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IGP distances Police from anti-EndSARS panel suit, orders investigations

By Monsurudeen Olowoopejo

The Inspector-General of Police (IGP), Muhammad Adamu, has distanced the Nigerian Police from the suit purportedly challenging legality of the States’ Judicial Panel of Inquiry, investigating allegations of brutality and human rights abuses leveled by citizens against officers of the defunct Special Anti-Robbery Squad (SARS) and other police tactical units.
Adamu, however, directed immediate investigations into the suit and role alleged played by the Force Legal Section including its Head in challenging the panel tagged EndSARS panel, legality across the country.
Through a statement made available to The Guild and signed by the Force Public Relations Officer (FPRO), Frank Mba, the Police boss reiterated the commitment of the Force to fulfilling all its obligations with regards to the disbandment of the defunct SARS, the ongoing Judicial Panels and all other police reforms.
The statement released yesterday reads: “The Inspector-General of Police has directed immediate investigations into a suit purportedly challenging the legality of the States’ Judicial Panel of Inquiry, investigating allegations by citizens against officers of the defunct Special Anti-Robbery Squad (SARS).
“The IGP, who gave the order on the heels of trending reports in the media, today 3rd December, 2020, expressed the disapproval of the Force Management Team on the matter and ordered investigations into the alleged role of the Force Legal Section including its Head. Meanwhile, the Force Legal Officer has been queried and may face further sanctions if found guilty of dereliction of duty”.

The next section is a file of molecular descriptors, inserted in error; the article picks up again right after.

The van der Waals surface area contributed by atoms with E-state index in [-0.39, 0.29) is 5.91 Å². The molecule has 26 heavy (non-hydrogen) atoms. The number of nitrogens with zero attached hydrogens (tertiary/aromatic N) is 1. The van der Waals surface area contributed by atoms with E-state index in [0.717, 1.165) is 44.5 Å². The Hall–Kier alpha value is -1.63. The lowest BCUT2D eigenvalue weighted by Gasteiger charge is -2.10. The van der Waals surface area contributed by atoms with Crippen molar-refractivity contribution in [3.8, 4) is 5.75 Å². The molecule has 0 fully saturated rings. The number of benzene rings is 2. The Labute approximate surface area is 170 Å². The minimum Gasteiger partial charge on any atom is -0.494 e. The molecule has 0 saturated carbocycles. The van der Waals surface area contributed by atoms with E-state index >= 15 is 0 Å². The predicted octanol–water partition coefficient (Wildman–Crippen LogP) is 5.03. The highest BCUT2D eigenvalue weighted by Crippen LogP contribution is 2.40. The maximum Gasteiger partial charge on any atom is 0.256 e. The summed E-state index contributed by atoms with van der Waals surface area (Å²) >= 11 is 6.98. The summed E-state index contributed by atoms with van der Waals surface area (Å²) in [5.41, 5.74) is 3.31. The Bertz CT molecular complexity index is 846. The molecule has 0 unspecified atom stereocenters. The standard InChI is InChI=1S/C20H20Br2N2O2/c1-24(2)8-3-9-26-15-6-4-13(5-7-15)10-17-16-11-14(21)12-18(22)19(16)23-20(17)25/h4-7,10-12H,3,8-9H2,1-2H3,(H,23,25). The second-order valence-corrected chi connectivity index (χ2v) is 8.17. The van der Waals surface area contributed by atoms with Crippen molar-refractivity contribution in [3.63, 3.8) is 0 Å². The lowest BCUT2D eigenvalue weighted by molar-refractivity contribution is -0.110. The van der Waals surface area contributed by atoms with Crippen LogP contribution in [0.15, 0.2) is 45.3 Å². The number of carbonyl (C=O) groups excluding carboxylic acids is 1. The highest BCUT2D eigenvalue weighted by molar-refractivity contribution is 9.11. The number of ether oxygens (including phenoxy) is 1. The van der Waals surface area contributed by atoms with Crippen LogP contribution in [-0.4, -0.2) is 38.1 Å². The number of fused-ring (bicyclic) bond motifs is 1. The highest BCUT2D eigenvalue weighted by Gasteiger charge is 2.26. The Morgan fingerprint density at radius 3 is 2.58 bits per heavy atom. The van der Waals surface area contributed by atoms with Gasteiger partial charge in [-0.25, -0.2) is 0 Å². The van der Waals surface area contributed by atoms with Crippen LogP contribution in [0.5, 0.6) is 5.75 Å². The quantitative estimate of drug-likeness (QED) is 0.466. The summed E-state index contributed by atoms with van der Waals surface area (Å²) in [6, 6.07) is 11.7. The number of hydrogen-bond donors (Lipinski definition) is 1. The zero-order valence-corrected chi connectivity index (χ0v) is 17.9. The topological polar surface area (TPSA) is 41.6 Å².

This came hours after security outfit filed a suit at the Federal High Court sitting in Federal Capital Territory (FCT) Abuja to grant an order seeking to stop the judicial panels of inquiry in all the 36 states in Nigeria.

The police, through their lawyer, O. M. Atoyebi, argued that the state governments lacked the power to constitute the panels to investigate activities of the police force and its officials in the conduct of their statutory duties.

The defendants who were sued by the NPF, include the Attorney-General of the Federation, the National Human Rights Commission (NHRC) which set up the Independent Investigative Panel sitting in Abuja, the Attorneys-General of the states, chairmen of the states’ panels, and 100 others.

In the suit marked, FHC/ABJ/CS/1492/2020, the plaintiff maintained that it was only the Federal Government was backed by the constitution to probe activities of the police and its personnel.

The police also urged the court to restrain the Attorneys-General of the 36 states of the federation and their various panels of inquiry from continuing with the ongoing probe across the country.

The plaintiff, in the suit, argued that the state governments’ decision to set up such panels violated the provisions of section 241(1)(2)(a) and Item 45, Part 1, First Schedule to the Constitution and Section 21 of the Tribunals of Inquiry Act.

The force maintained that by virtue of the provisions of 241(1)(2)(a) and Item 45, Part 1, First Schedule to the Nigerian Constitution only the Federal Government had exclusive power to organise, control, and administer Nigeria Police Force”.

The police urged the court to declare that “the establishment of a panel of inquiries by the governors of the various states of the federation of Nigeria, to inquire into the activities of the Nigeria Police Force in relation to the discharge of her statutory duties is a gross violation of the provisions of Section 241 (1)(2) (a) and Item 45, Part 1, First schedule, 1999 Constitution of the Federal Republic of Nigeria (as amended) and Section 21 of the Tribunals of Inquiry Act, Cap.T21, Laws of the Federation of Nigeria, 2004.”

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